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HUMAN KINETICS

Excerpts

Negative thoughts can cause increased heart rate, blood pressure, cholesterol, artery wall inflammation and blood clotting

This is an excerpt from The Healthy Heart Book by Morag Thow, Keri Graham, and Choi Lee.


Learn how to cope with negative feelings and stress to enjoy a healthy life with
The Healthy Heart Book.

Coping With Negative Feelings and Stress

In years gone by, medicine focused on physical health only, but now scientists know that emotions, thoughts and feelings affect how well the body functions. A positive mental attitude is now accepted as important in recovering from any health problem and living a healthy life. This doesn’t mean that your thoughts must be positive all the time. It’s normal to feel sad, angry, scared, stressed or overwhelmed at times. It’s important that you acknowledge how you are feeling, get support and move forwards in your recovery emotionally and physically. It’s about getting involved in healing your body, increasing your resilience by being optimistic and believing in a positive future.

When you feel worried, tense, scared, angry or stressed, it’s usually because a negative thought has increased the amount of stress hormones in your body (adrenaline and cortisol). A rise in adrenaline increases heart rate, blood pressure, cholesterol, artery wall inflammation and blood clotting. When you’re stressed, your muscles tense and your breathing becomes shallow and rapid. This isn’t bad or dangerous; in fact, it’s completely normal and happens to everyone. The only problem is that it doesn’t feel good, and if you have recently had a heart attack or have a lot of worrying and stressful things happening in your life, these negative feelings and high adrenaline levels can be persistent and can last a long time, which can affect your recovery and your future health.

Too much negativity and not coping well with stress affect behaviour. People who are always worried, angry or tense and people who are not coping well with stress tend to reach for the unhealthy behaviour that they think will give them comfort such as cigarettes, high-fat foods, alcohol or inactivity. Therefore, for the health of your heart and for your general health, try to stop negative feelings from becoming overwhelming and regularly make time for the things that help you to relax.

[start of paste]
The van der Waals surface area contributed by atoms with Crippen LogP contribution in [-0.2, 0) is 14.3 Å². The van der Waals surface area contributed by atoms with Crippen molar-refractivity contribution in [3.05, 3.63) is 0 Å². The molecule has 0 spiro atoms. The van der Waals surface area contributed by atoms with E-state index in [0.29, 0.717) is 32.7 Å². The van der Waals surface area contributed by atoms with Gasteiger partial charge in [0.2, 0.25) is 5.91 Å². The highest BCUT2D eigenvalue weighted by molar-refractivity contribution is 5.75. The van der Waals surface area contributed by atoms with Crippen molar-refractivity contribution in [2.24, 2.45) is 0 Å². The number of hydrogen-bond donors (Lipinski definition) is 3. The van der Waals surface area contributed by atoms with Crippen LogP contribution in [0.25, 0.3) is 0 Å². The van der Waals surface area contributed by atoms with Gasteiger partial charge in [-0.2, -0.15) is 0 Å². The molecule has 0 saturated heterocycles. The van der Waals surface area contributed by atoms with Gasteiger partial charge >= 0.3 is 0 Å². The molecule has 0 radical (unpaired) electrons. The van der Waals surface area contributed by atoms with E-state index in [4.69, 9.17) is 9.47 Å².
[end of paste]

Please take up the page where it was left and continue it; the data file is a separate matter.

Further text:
Table 3.5 has some common negative and positive thoughts that can occur after having a heart event. Read them and pay attention to how they make you feel. Negative thoughts are in the back of your mind all the time. When you’re worried, stressed, afraid or irritable, the negative thoughts are more prominent. And the vicious cycle continues: negative thought, adrenaline, negative thought, adrenaline.

Try to be aware of your negative thoughts and change your focus to being more positive. Switch the adrenaline off and help your recovery and your future health. Read the positive thoughts in table 3.5 regularly to keep you on track and make time for the things that help you to relax.

This chapter has presented the unhealthy lifestyle choices that can lead to CHD. This information is a lot to think about and may seem overwhelming at first. However, the following chapters provide straightforward information to help you increase your knowledge and build your confidence so that you can adopt a healthy lifestyle in a way that works for you—one step at a time.


Read more from The Healthy Heart Book by Morag Thow, Keri Graham, and Choi Lee.



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The Healthy Heart Book
Three experienced cardiac rehabilitation clinicians join together to create the most comprehensive yet practical guide on cardiac rehab. This user-friendly resource focuses on exercise, diet, and stress management, providing a blueprint for recovery.
$17.95
The Healthy Heart Book eBook
Three experienced cardiac rehabilitation clinicians join together to create the most comprehensive yet practical guide on cardiac rehab. This user-friendly resource focuses on exercise, diet, and stress management, providing a blueprint for recovery.
$17.95


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